Maureen Dunlop de Popp

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Maureen Adele Chase Dunlop de Popp (26 October 1920 – 29 May 2012[1]), née Dunlop, was an Anglo-Argentine pilot who flew for the British Air Transport Auxiliary (ATA) during World War II,[2] and became notable as a pin-up on the cover of the Picture Post magazine.[3]

Early life[edit]

Dunlop was born in Quilmes, near Buenos Aires, on 26 October 1920.[1] Her parents were Australian farm manager Eric Chase Dunlop, who had volunteered for the Royal Field Artillery during World War I and was now employed by a British company to manage 250,000 hectares (620,000 acres) of sheep farms in Patagonia,[1] and his English wife Jessimin May Williams.[2] The couple also had an elder daughter Joan, and a younger son Eric.[2]

Educated mainly by her governess,[1] Dunlop also attended St. Hilda's College in Hurlingham, Buenos Aires Province.[3] Surrounded by animals, she became an expert horse rider.[1]

The three children regularly visited England.[3] During a holiday there in 1936, Dunlop took flying lessons.[1] On return to Argentina, she backdated her birth certificate to allow her to continue flight training,[1] joining the Aeroclub Argentino.[2]

World War II[edit]

At the outbreak of war, Dunlop decided actively to support the war effort. To join the ATA, women pilots needed a minimum of 500 hours' solo flying, twice that of a man.[3] After sufficiently increasing her hours, in early 1942 Dunlop and her sister travelled across the Atlantic Ocean on a neutral Argentine-registered ship.[3]

While her sister joined the BBC,[1] in April 1942 Maureen joined the ATA, one of 164 female pilots eventually to do so in three years.[1] Trained to fly 38 types of aircraft, her 800 hours subsequently logged included time in Spitfires, Mustangs, Typhoons, and bomber types including the Wellington.[1] She later stated that her favourite type to fly was the de Havilland Mosquito.[1] Initially attached to No.6 Ferry Pool at RAF Ratcliffe near Leicester,[1] she then moved to the all-female Ferry Pool at Hamble, Southampton, which exclusively delivered Spitfires from Supermarine's new factory at RAF Southampton.[1] She was forced into occasional emergency landings, once after the cockpit canopy of her Spitfire blew off after take off and another occasion put down in a field after the engine of her Fairchild Argus failed in the air.[1][3]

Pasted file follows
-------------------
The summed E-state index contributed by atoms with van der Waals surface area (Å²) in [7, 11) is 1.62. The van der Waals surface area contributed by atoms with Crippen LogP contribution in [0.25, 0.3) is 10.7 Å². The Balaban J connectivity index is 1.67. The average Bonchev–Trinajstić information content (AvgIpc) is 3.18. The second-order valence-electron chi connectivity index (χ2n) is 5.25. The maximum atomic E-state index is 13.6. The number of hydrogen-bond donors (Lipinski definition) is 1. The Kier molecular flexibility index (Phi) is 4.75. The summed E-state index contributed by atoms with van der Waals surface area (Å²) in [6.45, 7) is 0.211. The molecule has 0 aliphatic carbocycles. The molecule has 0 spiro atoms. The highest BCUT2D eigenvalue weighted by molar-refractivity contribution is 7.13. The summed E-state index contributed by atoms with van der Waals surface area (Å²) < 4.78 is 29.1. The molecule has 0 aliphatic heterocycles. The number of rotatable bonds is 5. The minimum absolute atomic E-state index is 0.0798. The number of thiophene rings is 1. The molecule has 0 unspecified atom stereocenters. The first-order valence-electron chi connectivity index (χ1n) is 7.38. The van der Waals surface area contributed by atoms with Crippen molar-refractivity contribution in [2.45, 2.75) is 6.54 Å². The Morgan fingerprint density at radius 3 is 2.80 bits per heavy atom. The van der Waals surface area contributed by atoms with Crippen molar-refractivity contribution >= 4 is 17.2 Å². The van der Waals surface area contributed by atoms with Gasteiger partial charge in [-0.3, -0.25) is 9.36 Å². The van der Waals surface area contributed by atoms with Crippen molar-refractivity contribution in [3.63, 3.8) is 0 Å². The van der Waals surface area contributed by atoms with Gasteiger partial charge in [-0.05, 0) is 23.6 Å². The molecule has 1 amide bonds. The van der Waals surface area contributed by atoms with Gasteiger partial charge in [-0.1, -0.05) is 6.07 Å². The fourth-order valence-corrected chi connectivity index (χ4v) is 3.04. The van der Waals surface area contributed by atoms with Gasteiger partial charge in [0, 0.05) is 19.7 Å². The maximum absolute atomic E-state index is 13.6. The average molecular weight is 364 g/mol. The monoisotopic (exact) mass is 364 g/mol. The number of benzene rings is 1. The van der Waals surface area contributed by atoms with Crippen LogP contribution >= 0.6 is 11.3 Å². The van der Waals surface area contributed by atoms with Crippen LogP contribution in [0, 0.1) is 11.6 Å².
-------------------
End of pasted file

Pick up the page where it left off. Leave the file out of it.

Dunlop became a cover girl when pictured pushing her hair out of her face after she left the cockpit of a Fairey Barracuda aircraft. The shot featured on the front page of Picture Post magazine in 1944, proving women could be fearless as well as glamorous, and integral to the war effort.[1][3]

After the war[edit]

At the end of hostilities, Dunlop qualified as a flying instructor at RAF Luton, before returning to Argentina. There she instructed pilots and flew for the Argentine Air Force, and also worked as a commercial pilot. Dunlop later held a partnership in an air taxi company, continuing to fly actively until 1969.[1]

In 1955 she married retired Romanian diplomat Serban (Şerban) Victor Popp after meeting him at a British Embassy function in Buenos Aires. The couple had a son and two daughters, raised on their stud farm Milla Lauquen Stud.[1] In 1973, the family moved to Norfolk to breed pure-blood Arab horses. Her husband died in 2000.[3]

In 2003, Dunlop was one of three female ATA pilots who were awarded the Guild of Air Pilots and Air Navigators Master Air Pilot Award.[1][3]

She died in May 2012, at her home in Norfolk.[1][2][3]

See also[edit]

References[edit]

  1. ^ a b c d e f g h i j k l m n o p q r s "Maureen Dunlop de Popp". The Daily Telegraph. 15 June 2012. Retrieved 18 June 2012.
  2. ^ a b c d e Anne Keleny (11 June 2012). "Maureen Dunlop: Pilot for the Air Transport Auxiliary who made the cover of Picture Post". The Independent. Retrieved 18 June 2012.
  3. ^ a b c d e f g h i j Lucy Waterlow (18 June 2012). "Pioneering female pilot who flew Spitfires during Second World War and became magazine cover girl dies aged 91". Daily Mail. Retrieved 18 June 2012.